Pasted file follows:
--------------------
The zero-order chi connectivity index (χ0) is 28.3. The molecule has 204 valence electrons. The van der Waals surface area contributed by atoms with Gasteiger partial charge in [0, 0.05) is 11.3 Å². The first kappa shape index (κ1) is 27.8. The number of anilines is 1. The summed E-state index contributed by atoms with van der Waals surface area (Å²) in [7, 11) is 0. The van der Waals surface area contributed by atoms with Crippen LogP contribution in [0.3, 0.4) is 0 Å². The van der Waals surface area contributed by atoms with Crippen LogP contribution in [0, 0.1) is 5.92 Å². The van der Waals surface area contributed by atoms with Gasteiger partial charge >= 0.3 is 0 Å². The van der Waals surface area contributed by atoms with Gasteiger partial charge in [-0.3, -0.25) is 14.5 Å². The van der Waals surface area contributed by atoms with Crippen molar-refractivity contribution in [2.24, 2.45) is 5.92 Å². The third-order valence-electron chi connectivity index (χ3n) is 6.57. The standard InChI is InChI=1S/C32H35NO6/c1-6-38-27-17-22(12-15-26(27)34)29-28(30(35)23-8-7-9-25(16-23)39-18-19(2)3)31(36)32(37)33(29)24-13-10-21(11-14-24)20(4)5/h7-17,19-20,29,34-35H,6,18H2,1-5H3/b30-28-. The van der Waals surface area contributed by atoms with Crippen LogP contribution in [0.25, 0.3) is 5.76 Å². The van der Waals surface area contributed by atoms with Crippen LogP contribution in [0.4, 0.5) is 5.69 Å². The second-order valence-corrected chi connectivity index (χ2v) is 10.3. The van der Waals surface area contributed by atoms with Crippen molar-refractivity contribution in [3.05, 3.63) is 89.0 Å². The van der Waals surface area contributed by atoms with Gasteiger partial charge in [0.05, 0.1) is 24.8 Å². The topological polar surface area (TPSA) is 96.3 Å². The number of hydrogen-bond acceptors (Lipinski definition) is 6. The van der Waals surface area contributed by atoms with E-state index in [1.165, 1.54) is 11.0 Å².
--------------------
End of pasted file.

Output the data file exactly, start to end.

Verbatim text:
The zero-order chi connectivity index (χ0) is 28.3. The molecule has 204 valence electrons. The van der Waals surface area contributed by atoms with Gasteiger partial charge in [0, 0.05) is 11.3 Å². The first kappa shape index (κ1) is 27.8. The number of anilines is 1. The summed E-state index contributed by atoms with van der Waals surface area (Å²) in [7, 11) is 0. The van der Waals surface area contributed by atoms with Crippen LogP contribution in [0.3, 0.4) is 0 Å². The van der Waals surface area contributed by atoms with Crippen LogP contribution in [0, 0.1) is 5.92 Å². The van der Waals surface area contributed by atoms with Gasteiger partial charge >= 0.3 is 0 Å². The van der Waals surface area contributed by atoms with Gasteiger partial charge in [-0.3, -0.25) is 14.5 Å². The van der Waals surface area contributed by atoms with Crippen molar-refractivity contribution in [2.24, 2.45) is 5.92 Å². The third-order valence-electron chi connectivity index (χ3n) is 6.57. The standard InChI is InChI=1S/C32H35NO6/c1-6-38-27-17-22(12-15-26(27)34)29-28(30(35)23-8-7-9-25(16-23)39-18-19(2)3)31(36)32(37)33(29)24-13-10-21(11-14-24)20(4)5/h7-17,19-20,29,34-35H,6,18H2,1-5H3/b30-28-. The van der Waals surface area contributed by atoms with Crippen LogP contribution in [0.25, 0.3) is 5.76 Å². The van der Waals surface area contributed by atoms with Crippen LogP contribution in [0.4, 0.5) is 5.69 Å². The second-order valence-corrected chi connectivity index (χ2v) is 10.3. The van der Waals surface area contributed by atoms with Crippen molar-refractivity contribution in [3.05, 3.63) is 89.0 Å². The van der Waals surface area contributed by atoms with Gasteiger partial charge in [0.05, 0.1) is 24.8 Å². The topological polar surface area (TPSA) is 96.3 Å². The number of hydrogen-bond acceptors (Lipinski definition) is 6. The van der Waals surface area contributed by atoms with E-state index in [1.165, 1.54) is 11.0 Å².